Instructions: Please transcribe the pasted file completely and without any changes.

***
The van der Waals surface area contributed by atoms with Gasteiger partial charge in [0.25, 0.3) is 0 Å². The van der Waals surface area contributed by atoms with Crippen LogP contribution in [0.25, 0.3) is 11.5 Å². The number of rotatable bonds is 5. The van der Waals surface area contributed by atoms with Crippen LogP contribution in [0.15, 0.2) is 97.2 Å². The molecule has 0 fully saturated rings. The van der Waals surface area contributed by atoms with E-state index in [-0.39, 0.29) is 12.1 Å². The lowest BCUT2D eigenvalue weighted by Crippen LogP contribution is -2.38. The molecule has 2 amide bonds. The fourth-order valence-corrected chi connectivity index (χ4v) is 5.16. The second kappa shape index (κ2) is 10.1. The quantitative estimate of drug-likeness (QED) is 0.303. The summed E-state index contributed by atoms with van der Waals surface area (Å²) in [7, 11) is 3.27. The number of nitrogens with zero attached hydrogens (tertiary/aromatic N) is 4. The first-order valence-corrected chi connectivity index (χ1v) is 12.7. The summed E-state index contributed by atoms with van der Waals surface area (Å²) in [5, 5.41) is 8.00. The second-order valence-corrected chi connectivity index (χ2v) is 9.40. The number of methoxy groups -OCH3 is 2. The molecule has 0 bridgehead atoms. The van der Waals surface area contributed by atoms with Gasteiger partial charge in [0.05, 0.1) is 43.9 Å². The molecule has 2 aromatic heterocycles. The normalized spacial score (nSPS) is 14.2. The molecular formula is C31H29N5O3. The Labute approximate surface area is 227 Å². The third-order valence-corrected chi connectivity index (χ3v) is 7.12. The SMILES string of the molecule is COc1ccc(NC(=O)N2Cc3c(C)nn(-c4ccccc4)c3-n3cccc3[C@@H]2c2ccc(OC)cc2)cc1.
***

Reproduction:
The van der Waals surface area contributed by atoms with Gasteiger partial charge in [0.25, 0.3) is 0 Å². The van der Waals surface area contributed by atoms with Crippen LogP contribution in [0.25, 0.3) is 11.5 Å². The number of rotatable bonds is 5. The van der Waals surface area contributed by atoms with Crippen LogP contribution in [0.15, 0.2) is 97.2 Å². The molecule has 0 fully saturated rings. The van der Waals surface area contributed by atoms with E-state index in [-0.39, 0.29) is 12.1 Å². The lowest BCUT2D eigenvalue weighted by Crippen LogP contribution is -2.38. The molecule has 2 amide bonds. The fourth-order valence-corrected chi connectivity index (χ4v) is 5.16. The second kappa shape index (κ2) is 10.1. The quantitative estimate of drug-likeness (QED) is 0.303. The summed E-state index contributed by atoms with van der Waals surface area (Å²) in [7, 11) is 3.27. The number of nitrogens with zero attached hydrogens (tertiary/aromatic N) is 4. The first-order valence-corrected chi connectivity index (χ1v) is 12.7. The summed E-state index contributed by atoms with van der Waals surface area (Å²) in [5, 5.41) is 8.00. The second-order valence-corrected chi connectivity index (χ2v) is 9.40. The number of methoxy groups -OCH3 is 2. The molecule has 0 bridgehead atoms. The van der Waals surface area contributed by atoms with Gasteiger partial charge in [0.05, 0.1) is 43.9 Å². The molecule has 2 aromatic heterocycles. The normalized spacial score (nSPS) is 14.2. The molecular formula is C31H29N5O3. The Labute approximate surface area is 227 Å². The third-order valence-corrected chi connectivity index (χ3v) is 7.12. The SMILES string of the molecule is COc1ccc(NC(=O)N2Cc3c(C)nn(-c4ccccc4)c3-n3cccc3[C@@H]2c2ccc(OC)cc2)cc1.